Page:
scale used in columns 4 and 8 in ) provide ‘indeterminate’ evidence in favor of the hypothesis, those between 3.2 and 10 (1.16 and 2.30) provide ‘positive’ evidence of the hypothesis, those between 10 and 31.2 (2.30 and 3.44) provide ‘strong’ evidence of the hypothesis, those between 31.2 and 100 (3.44 and 4.61) provide ‘very strong’ evidence of the hypothesis and those above 100 (4.61) provide ‘decisive’ evidence of the hypothesis. The BF is symmetric: its multiplicative inverse provides a comparable measure of evidence against
the hypothesis. Hence, for example, a BF between 1/100 and 1/31.2 (-4.61 and -3.44) provides ‘very strong’ evidence against the hypothesis on Jeffreys' scale of evidence.
The primary goal of this analysis is to determine how informative and accurate the functional data are for classifying VUSs before including it in a composite model that incorporates family, co–segregation, sequence alignment and other forms of data. Our analysis suggests that the functional data are very informative. Indeed, 65 of 76 VUSs have BFs, either in favor of or against the variant being protein damaging, in the ‘decisive’ range. Under classification scheme S1, 27 variants would be classified as damaging, 43 as neutral and six would remain unclassified; while under the much more stringent scheme S2, 27 variants would be classified as damaging, one as neutral and 48 would be left unclassified.
Further, results for the blinded samples suggest that classification probabilities derived from the model are both sensitive and specific. Our estimates of the posterior probabilities (PPs) of the variants being protein damaging for the VUSs previously classified as neutral range from 0.00089 (S1613G) up to 0.0057 (V1804D); all have BFs falling in the ‘decisive’ category of evidence against the variants being protein damaging. Our PP estimates for the VUSs previously classified as pathogenic by other methods were 0.999 (V1688del), 1.00 (L1764P), 1.00 (T1685I), 1.00 (G1706E), 1.00 (M1775R) and 1.00 (G1738R); their BFs where all in the ‘decisive’ range in favor of being protein damaging. All of these variants are classified correctly (i.e. the same as they had been previously) using classification scheme S1. In particular, our approach is both sensitive (observed relative frequency, RF=6/6, PM=0.93, CI=(0.67,1.00)) and specific (RF=9/9, PM=0.95, CI=(0.76,1.00)) when the variants are classified using this rule. In contrast, while sensitivity remains high (RF=6/6, PM=0.93, CI=(0.67,1.00)), specificity (RF=1/9, PM=0.15, CI=(0.01,0.41)) declines markedly under the more stringent scheme S2. This suggests that, while the functional data are very informative, they will need to be combined with other data, such as in silico and family–based results, in order to meet the more stringent requirements of clinical application.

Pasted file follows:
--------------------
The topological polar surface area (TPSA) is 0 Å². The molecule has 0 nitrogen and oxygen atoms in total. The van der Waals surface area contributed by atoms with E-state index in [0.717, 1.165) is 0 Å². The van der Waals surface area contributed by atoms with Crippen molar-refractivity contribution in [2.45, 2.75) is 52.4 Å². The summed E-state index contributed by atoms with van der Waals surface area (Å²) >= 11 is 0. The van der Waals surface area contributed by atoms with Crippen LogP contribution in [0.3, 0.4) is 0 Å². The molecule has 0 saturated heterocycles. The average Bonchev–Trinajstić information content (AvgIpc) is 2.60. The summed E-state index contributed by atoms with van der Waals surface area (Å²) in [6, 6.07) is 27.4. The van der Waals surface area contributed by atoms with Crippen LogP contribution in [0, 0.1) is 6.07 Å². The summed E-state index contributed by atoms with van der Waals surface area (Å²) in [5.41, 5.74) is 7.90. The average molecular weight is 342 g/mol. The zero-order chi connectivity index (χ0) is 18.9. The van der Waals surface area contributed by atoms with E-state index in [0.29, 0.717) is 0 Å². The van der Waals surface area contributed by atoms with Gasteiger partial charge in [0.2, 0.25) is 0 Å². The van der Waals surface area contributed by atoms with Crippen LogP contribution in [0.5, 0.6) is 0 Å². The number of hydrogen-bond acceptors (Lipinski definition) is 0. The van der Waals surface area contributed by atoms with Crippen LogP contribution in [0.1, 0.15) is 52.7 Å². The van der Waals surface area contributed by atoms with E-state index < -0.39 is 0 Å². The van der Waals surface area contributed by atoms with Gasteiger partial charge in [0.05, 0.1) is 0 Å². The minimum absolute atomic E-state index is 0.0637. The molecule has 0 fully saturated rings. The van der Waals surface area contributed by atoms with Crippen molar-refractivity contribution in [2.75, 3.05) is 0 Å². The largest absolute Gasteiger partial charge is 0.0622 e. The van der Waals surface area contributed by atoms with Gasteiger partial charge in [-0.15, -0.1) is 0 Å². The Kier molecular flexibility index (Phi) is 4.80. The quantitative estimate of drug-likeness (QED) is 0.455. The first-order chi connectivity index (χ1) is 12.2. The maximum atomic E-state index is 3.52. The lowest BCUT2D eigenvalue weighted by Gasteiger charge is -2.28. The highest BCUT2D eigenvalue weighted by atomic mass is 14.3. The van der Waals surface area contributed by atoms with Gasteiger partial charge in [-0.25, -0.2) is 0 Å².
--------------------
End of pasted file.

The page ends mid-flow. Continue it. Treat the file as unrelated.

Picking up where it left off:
In principal, a classification scheme with similar operating characteristics could be constructed by applying empirically determined thresholds to estimates of the variant–specific coefficients in the batch adjusted linear model. Classification against thresholds of 1 and 3 (x–axis, , Panel (b)), for example, would correctly call all blinded variants and would correspond to a procedure with estimated sensitivity of 0.93 and specificity of 0.95. Overall, 26 of the 76 variants would be classified as pathogenic and 43 as neutral, while seven would remain unclassified. While the predictive utility of the functional data is evident from these simple summaries of the data, the two component mixture model establishes the formal framework required for inference in this vexing problem. It provides a natural yardstick for classification (the posterior probability) and a modeling approach that can readily be extended to include the other forms of data relevant to classification of VUSs.